When The Lord of the Rings had still a long way to go - during the halt that lasted through 1945 and extended into 1946, The Return of the King being then scarcely begun - my father had embarked on a work of a very different nature: The Notion Club Papers; and from this had emerged a new language, Adunaic, and a new and remarkable version of the Númenórean legend, The Drowning of Anadûnê, the development of which was closely entwined with that of The Notion Club Papers.
Sauron Defeated, HoME 9, "Foreward"
How is all this to be equated with his statement in the letter to Stanley Unwin in July 1946 that 'three parts' of the work were written in a fortnight at the end of 1945? Obviously it cannot be, not even on the supposition that when he said 'a fortnight' he greatly underestimated the time. Though not demonstrable, an extremely probable explanation, as it seems to me, is that at the end of that fortnight he stopped work in the middle of writing the manuscript E, at the point where The Notion Club Papers end, and at which time Adunaic had not yet arisen. Very probably Part One was at the stage of the manuscript B.4 On this view, the further development of what had then been achieved of Part One, and more especially of Part Two (closely associated with that of the Adunaic language and the writing of The Drowning of Anadûnê), belongs to the following year, the earlier part of 1946.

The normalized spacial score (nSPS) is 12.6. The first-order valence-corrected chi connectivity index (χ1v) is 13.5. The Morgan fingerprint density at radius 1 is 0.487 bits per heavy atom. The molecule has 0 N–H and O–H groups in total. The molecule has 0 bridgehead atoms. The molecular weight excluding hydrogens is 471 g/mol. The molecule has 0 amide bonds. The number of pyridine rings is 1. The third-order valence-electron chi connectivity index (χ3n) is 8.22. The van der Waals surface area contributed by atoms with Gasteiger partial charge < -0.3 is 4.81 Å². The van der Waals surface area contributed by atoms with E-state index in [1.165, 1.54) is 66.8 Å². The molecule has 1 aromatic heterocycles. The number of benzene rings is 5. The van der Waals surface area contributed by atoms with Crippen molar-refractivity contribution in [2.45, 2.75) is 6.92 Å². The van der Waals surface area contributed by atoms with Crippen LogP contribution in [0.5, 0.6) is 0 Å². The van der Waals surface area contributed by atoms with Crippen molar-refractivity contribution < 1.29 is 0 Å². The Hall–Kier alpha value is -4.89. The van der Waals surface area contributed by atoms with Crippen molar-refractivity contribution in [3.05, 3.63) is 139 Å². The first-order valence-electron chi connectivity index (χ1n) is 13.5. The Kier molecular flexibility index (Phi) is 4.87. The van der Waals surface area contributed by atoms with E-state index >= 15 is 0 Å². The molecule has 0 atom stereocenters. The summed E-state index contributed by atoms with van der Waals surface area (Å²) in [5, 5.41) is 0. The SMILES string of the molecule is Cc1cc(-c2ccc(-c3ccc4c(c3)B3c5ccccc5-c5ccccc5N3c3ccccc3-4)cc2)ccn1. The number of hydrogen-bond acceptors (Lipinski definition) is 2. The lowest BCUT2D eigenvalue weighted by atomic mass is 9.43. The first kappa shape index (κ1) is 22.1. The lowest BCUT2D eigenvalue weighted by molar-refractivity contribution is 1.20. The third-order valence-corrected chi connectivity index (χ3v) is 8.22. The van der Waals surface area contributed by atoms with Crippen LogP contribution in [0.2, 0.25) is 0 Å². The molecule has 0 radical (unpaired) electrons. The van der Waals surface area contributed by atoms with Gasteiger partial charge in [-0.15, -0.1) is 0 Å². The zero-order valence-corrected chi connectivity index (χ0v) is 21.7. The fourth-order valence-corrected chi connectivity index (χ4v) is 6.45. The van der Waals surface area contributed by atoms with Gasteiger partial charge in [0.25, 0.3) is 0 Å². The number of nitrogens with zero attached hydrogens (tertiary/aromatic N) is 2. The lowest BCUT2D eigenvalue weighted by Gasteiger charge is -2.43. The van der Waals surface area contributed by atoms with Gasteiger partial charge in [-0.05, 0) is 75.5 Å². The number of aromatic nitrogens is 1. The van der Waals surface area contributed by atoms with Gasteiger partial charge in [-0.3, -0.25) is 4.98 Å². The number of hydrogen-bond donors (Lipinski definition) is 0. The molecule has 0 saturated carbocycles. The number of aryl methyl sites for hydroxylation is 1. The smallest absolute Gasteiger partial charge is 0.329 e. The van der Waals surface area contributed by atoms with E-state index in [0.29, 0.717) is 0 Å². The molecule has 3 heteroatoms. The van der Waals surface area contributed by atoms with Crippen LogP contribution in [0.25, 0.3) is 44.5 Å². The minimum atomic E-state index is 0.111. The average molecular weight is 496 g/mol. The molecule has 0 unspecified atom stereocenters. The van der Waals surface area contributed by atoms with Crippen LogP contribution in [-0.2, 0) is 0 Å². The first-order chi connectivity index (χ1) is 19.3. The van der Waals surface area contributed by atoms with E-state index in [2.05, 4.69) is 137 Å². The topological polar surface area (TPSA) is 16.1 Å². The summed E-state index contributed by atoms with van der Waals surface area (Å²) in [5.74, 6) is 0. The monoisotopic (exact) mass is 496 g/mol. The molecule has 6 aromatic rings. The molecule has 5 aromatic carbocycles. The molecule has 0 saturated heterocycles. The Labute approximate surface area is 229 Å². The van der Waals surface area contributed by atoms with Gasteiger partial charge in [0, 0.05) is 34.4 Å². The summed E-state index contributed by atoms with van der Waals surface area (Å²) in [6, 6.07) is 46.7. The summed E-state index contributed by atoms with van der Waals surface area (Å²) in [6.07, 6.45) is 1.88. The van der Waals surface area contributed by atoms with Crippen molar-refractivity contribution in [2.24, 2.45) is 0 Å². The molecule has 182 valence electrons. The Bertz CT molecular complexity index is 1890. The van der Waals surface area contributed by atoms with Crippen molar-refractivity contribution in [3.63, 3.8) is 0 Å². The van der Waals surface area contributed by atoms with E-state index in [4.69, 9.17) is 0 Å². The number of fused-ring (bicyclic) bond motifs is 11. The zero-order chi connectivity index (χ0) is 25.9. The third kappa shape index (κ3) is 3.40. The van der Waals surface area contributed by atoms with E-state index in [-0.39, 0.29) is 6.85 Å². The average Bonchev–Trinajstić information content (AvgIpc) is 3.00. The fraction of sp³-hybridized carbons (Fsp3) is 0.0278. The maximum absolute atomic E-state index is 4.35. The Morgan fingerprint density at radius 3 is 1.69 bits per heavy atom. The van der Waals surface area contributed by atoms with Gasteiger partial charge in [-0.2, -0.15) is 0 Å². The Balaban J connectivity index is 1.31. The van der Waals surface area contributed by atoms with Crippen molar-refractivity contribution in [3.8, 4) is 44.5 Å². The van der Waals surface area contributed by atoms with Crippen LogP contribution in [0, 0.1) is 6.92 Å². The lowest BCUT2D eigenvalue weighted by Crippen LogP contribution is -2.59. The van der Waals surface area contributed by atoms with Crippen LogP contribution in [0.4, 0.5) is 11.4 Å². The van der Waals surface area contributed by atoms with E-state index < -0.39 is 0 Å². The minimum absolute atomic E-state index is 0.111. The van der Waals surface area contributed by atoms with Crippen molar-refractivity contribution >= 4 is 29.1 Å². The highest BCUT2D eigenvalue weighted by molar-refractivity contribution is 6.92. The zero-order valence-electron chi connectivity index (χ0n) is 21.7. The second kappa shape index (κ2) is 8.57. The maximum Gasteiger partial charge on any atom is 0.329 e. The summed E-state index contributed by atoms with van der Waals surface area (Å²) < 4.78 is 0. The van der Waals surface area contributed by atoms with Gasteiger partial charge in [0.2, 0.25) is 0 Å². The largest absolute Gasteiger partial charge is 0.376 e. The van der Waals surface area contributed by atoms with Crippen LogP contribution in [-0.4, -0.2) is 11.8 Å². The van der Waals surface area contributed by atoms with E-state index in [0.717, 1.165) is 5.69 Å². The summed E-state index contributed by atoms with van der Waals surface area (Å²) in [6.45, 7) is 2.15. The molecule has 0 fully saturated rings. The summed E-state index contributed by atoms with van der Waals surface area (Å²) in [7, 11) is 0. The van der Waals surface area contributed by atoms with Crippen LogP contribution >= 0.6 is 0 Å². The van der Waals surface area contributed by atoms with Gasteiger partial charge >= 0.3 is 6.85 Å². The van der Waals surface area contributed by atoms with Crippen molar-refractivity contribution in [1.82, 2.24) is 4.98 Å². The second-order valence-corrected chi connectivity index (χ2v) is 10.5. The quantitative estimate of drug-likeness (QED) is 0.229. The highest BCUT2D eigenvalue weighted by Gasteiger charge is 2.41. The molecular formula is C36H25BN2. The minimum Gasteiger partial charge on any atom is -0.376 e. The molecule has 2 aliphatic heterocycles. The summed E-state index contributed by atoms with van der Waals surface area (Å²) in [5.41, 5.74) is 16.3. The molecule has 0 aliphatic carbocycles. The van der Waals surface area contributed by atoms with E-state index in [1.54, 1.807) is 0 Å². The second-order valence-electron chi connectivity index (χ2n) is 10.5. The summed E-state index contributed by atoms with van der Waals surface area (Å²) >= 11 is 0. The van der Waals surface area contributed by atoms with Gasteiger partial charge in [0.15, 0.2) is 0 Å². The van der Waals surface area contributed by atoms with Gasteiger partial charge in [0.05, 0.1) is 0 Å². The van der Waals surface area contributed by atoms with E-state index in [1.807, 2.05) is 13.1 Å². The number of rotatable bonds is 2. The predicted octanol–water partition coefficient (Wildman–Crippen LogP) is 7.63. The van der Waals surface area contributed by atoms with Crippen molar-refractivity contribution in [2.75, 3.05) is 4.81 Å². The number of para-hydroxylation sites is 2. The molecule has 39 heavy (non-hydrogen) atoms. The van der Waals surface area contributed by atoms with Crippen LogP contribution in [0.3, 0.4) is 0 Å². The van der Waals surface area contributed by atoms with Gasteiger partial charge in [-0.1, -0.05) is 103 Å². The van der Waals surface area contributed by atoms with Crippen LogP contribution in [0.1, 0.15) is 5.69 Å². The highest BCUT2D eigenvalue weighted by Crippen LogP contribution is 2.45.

Sauron Defeated, HoME 9, Introduction to The Notion Club Papers
- You can find most of the above in J.R.R. Tolkien, Christopher Tolkien (ed.), The War of the Jewels, Part Four "Quendi and Eldar": Appendix D: *Kwen, Quenya, and the Elvish (especially Ñoldorin) words for 'Language': Note on the 'Language of the Valar', p.397.
Addition: Since the OP insists on the existence of a chronological list of invented languages, made by Christopher Tolkien, I double-checked my copy of the volume. Couldn't find one (if you find any, please share it with a page number or some sort of referable source). But the book examines and tells the story of a newly discovered language called Adûnaic.
How was it counted as the 15th invented language if there isn't a list in Christopher Tolkien's hand? I believe Christopher Tolkien simply counted the early 14 and added this one as the 15th.